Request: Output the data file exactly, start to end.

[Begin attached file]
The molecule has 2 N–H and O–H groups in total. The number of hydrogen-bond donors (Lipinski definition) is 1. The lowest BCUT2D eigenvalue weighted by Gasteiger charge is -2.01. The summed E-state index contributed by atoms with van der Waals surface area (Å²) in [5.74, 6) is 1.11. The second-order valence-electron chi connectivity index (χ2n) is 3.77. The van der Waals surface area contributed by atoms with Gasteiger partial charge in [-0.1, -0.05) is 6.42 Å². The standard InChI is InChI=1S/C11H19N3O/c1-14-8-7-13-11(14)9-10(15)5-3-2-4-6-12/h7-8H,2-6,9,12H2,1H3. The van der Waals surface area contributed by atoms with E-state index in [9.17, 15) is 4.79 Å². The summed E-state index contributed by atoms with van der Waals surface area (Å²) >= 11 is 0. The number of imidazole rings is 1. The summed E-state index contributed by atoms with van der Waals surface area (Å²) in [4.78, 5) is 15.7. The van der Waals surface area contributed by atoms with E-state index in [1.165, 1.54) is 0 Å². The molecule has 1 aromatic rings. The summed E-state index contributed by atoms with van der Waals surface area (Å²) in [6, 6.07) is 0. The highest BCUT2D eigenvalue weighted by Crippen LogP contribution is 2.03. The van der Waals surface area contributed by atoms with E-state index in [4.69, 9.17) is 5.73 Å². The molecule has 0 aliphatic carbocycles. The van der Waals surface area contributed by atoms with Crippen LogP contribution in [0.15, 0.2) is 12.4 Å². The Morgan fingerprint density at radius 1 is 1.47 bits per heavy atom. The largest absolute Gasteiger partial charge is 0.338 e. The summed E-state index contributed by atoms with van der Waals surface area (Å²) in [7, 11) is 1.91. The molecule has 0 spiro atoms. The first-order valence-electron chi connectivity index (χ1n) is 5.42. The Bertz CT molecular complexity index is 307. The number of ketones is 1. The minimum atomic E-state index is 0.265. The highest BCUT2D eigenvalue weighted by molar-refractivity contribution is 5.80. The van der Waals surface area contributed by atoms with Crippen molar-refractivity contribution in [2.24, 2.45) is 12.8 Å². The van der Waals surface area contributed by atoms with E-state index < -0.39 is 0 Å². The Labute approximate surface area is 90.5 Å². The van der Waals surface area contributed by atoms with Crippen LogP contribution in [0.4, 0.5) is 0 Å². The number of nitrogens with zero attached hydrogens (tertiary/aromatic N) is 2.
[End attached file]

The molecule has 2 N–H and O–H groups in total. The number of hydrogen-bond donors (Lipinski definition) is 1. The lowest BCUT2D eigenvalue weighted by Gasteiger charge is -2.01. The summed E-state index contributed by atoms with van der Waals surface area (Å²) in [5.74, 6) is 1.11. The second-order valence-electron chi connectivity index (χ2n) is 3.77. The van der Waals surface area contributed by atoms with Gasteiger partial charge in [-0.1, -0.05) is 6.42 Å². The standard InChI is InChI=1S/C11H19N3O/c1-14-8-7-13-11(14)9-10(15)5-3-2-4-6-12/h7-8H,2-6,9,12H2,1H3. The van der Waals surface area contributed by atoms with E-state index in [9.17, 15) is 4.79 Å². The summed E-state index contributed by atoms with van der Waals surface area (Å²) >= 11 is 0. The number of imidazole rings is 1. The summed E-state index contributed by atoms with van der Waals surface area (Å²) in [4.78, 5) is 15.7. The van der Waals surface area contributed by atoms with E-state index in [1.165, 1.54) is 0 Å². The molecule has 1 aromatic rings. The summed E-state index contributed by atoms with van der Waals surface area (Å²) in [6, 6.07) is 0. The highest BCUT2D eigenvalue weighted by Crippen LogP contribution is 2.03. The van der Waals surface area contributed by atoms with E-state index in [4.69, 9.17) is 5.73 Å². The molecule has 0 aliphatic carbocycles. The van der Waals surface area contributed by atoms with Crippen LogP contribution in [0.15, 0.2) is 12.4 Å². The Morgan fingerprint density at radius 1 is 1.47 bits per heavy atom. The largest absolute Gasteiger partial charge is 0.338 e. The summed E-state index contributed by atoms with van der Waals surface area (Å²) in [7, 11) is 1.91. The molecule has 0 spiro atoms. The first-order valence-electron chi connectivity index (χ1n) is 5.42. The Bertz CT molecular complexity index is 307. The number of ketones is 1. The minimum atomic E-state index is 0.265. The highest BCUT2D eigenvalue weighted by molar-refractivity contribution is 5.80. The van der Waals surface area contributed by atoms with Crippen molar-refractivity contribution in [2.24, 2.45) is 12.8 Å². The van der Waals surface area contributed by atoms with E-state index < -0.39 is 0 Å². The Labute approximate surface area is 90.5 Å². The van der Waals surface area contributed by atoms with Crippen LogP contribution in [0.4, 0.5) is 0 Å². The number of nitrogens with zero attached hydrogens (tertiary/aromatic N) is 2.